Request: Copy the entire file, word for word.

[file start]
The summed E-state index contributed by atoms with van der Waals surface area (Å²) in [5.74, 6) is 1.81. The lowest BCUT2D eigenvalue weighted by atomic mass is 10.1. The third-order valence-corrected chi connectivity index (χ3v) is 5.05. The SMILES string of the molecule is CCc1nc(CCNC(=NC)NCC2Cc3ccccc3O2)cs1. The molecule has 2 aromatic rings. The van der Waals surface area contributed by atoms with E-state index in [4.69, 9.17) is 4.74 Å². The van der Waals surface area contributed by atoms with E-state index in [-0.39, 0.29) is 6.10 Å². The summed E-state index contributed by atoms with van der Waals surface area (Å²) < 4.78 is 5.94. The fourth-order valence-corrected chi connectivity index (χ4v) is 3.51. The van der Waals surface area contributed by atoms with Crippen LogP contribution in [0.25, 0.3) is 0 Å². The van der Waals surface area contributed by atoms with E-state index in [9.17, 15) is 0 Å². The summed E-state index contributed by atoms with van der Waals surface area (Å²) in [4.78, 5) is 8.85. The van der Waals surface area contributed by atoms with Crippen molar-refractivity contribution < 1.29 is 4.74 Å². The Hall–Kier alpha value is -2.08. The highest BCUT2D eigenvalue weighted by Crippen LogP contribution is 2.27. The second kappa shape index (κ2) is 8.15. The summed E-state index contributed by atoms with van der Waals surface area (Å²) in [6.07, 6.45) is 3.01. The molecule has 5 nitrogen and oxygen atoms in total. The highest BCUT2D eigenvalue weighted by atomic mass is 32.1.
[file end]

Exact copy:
The summed E-state index contributed by atoms with van der Waals surface area (Å²) in [5.74, 6) is 1.81. The lowest BCUT2D eigenvalue weighted by atomic mass is 10.1. The third-order valence-corrected chi connectivity index (χ3v) is 5.05. The SMILES string of the molecule is CCc1nc(CCNC(=NC)NCC2Cc3ccccc3O2)cs1. The molecule has 2 aromatic rings. The van der Waals surface area contributed by atoms with E-state index in [4.69, 9.17) is 4.74 Å². The van der Waals surface area contributed by atoms with E-state index in [-0.39, 0.29) is 6.10 Å². The summed E-state index contributed by atoms with van der Waals surface area (Å²) < 4.78 is 5.94. The fourth-order valence-corrected chi connectivity index (χ4v) is 3.51. The van der Waals surface area contributed by atoms with Crippen LogP contribution in [0.25, 0.3) is 0 Å². The van der Waals surface area contributed by atoms with E-state index in [9.17, 15) is 0 Å². The summed E-state index contributed by atoms with van der Waals surface area (Å²) in [4.78, 5) is 8.85. The van der Waals surface area contributed by atoms with Crippen molar-refractivity contribution < 1.29 is 4.74 Å². The Hall–Kier alpha value is -2.08. The highest BCUT2D eigenvalue weighted by Crippen LogP contribution is 2.27. The second kappa shape index (κ2) is 8.15. The summed E-state index contributed by atoms with van der Waals surface area (Å²) in [6.07, 6.45) is 3.01. The molecule has 5 nitrogen and oxygen atoms in total. The highest BCUT2D eigenvalue weighted by atomic mass is 32.1.